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Keeping the Faith The Newsletter of the Interfaith Working Group
June 2003

Kennett Square

The Kennett Square (PA) borough council president, also a minister at Kennett Square Bible Methodist Church, spoke against a proposed public assembly ordinance with a nondiscrimination clause (it passed 5-2), saying, "I personally have a problem with sexual orientation," and, "if you include morals, you can't include sexual orientation." He added, "Nobody should be hated by anybody." The story was reported in The Kennett Paper and the West Chester Daily Local News, which had a pro-church-state-separation, pro-free-speech editorial as well as our letter thanking them for it, in which we noted that religious organizations participate in pride parades and banning them would be religious discrimination.

New Jersey Marriage Coverage

The New Jersey marriage lawsuit is still generating positive coverage. A Newark Star-Ledger editorial in favor of rights for same-gender couples noted, "Meetings to support same-sex marriages are drawing hundreds of people to packed church basements," and also, "to discriminate against people on behalf of religious vision or cultural habit is not in this country's best democratic tradition. Our state and federal constitutions spell out individual rights precisely to prevent the majority from using its control of government to restrict the rights of a minority." The Press of Atlantic City had a very favorable article about the Cape May town meeting. The Jersey (City) Journal reported that a poll conducted by New Jersey City University found that 55.6 percent of Hudson County residents favor legal marriage for same-gender couples, including 60.4 percent of Roman Catholics and 30 percent of Protestants. The poll supervisors expressed surprise and said they had thought "residents would be strongly against gay marriage."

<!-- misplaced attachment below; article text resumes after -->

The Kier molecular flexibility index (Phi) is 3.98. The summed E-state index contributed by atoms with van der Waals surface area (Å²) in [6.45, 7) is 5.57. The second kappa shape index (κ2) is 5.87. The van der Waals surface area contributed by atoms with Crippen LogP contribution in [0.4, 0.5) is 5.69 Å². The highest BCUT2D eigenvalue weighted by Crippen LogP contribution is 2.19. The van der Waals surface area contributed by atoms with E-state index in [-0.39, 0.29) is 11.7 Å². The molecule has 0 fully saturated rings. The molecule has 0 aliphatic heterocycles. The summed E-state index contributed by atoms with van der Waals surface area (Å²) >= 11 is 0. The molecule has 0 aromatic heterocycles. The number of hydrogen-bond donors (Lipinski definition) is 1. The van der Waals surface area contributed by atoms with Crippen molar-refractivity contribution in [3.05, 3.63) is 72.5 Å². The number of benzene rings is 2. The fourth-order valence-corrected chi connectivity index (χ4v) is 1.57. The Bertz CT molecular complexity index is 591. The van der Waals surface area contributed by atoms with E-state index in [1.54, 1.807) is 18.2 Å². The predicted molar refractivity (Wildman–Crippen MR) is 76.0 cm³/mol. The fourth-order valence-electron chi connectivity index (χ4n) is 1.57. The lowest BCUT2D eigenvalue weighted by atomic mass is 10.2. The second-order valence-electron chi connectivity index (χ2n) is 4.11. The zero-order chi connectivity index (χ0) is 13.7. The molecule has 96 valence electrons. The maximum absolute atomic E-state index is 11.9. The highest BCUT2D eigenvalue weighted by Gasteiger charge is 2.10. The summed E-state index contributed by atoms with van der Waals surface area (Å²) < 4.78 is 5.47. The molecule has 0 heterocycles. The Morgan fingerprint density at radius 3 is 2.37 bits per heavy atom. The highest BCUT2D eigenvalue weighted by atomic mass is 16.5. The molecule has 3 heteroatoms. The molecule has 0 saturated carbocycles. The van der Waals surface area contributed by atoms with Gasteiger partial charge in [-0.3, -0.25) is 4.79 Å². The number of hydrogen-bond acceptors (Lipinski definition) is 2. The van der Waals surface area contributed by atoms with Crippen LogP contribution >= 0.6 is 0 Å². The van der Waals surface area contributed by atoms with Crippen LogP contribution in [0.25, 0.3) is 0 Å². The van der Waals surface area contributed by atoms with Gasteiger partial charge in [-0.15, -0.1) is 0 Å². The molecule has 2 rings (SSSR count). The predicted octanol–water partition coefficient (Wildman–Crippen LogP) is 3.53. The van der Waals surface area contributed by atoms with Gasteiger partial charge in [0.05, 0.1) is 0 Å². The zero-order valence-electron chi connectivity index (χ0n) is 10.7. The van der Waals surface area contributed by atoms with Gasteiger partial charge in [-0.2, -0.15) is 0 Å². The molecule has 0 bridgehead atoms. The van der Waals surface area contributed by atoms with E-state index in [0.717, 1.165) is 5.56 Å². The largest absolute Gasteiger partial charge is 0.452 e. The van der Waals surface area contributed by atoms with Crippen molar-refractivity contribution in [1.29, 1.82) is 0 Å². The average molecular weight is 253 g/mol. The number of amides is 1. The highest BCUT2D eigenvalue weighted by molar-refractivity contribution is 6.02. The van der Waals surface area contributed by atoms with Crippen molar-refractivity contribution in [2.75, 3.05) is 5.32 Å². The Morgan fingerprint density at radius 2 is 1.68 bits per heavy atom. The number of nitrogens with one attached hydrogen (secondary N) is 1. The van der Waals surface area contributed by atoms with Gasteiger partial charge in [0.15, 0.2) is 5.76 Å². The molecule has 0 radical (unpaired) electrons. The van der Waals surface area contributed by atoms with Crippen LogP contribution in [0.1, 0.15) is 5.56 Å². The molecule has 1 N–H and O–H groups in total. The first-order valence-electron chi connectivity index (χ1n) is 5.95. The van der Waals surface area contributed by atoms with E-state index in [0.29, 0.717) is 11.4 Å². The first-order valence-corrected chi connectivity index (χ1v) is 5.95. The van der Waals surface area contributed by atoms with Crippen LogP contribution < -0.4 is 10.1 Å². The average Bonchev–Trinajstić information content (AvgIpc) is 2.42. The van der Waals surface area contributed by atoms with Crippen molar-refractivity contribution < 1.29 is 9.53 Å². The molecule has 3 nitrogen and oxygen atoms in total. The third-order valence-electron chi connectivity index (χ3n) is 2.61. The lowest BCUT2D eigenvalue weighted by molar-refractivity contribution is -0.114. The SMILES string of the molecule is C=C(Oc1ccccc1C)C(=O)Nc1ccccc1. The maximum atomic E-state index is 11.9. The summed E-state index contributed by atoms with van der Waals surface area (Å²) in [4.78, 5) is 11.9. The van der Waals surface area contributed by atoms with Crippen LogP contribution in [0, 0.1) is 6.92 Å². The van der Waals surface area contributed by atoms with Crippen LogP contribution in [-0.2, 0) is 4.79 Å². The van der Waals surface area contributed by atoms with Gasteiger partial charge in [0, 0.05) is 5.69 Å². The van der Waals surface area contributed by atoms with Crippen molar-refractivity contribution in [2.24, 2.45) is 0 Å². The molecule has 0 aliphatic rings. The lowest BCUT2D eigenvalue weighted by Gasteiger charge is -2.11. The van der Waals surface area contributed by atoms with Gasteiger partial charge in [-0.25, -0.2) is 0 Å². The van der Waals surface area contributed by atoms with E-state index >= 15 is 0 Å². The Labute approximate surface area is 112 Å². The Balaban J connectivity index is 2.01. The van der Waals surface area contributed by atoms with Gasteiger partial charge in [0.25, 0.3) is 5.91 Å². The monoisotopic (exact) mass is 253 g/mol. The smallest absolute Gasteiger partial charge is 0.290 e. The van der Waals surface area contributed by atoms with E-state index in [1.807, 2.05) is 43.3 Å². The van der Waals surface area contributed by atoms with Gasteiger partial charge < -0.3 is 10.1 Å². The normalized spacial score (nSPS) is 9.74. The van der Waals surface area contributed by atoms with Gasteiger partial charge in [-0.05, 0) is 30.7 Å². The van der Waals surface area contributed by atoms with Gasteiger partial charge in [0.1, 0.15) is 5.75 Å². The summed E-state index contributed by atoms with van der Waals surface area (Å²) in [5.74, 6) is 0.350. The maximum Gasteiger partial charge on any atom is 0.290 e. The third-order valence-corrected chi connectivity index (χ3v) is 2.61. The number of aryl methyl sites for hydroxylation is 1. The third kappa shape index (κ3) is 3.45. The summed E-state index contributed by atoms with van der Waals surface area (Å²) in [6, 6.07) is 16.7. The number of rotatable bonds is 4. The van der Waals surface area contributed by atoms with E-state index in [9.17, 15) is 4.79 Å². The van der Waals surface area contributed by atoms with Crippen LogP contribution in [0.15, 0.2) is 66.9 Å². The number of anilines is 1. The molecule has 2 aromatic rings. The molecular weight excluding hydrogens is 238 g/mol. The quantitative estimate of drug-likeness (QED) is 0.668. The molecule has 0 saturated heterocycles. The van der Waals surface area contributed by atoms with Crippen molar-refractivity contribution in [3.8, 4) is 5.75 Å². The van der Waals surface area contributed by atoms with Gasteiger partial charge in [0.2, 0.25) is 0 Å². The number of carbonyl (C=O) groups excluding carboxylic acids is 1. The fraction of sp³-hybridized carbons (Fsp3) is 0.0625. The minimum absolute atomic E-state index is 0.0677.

Thirty-Seven Anti-Marriage States

Texas is now the thirty-seventh state to legally ban marriages of same-gender couples. In Focus on the Family's May 6 CitizenLink, it is noted that if one more state follows suit, three-quarters of the states will have anti-marriage laws, making it that much easier to pass a federal constitutional anti-marriage amendment. A federal marriage amendment was reintroduced on May 22.

Presbyterian Church (USA)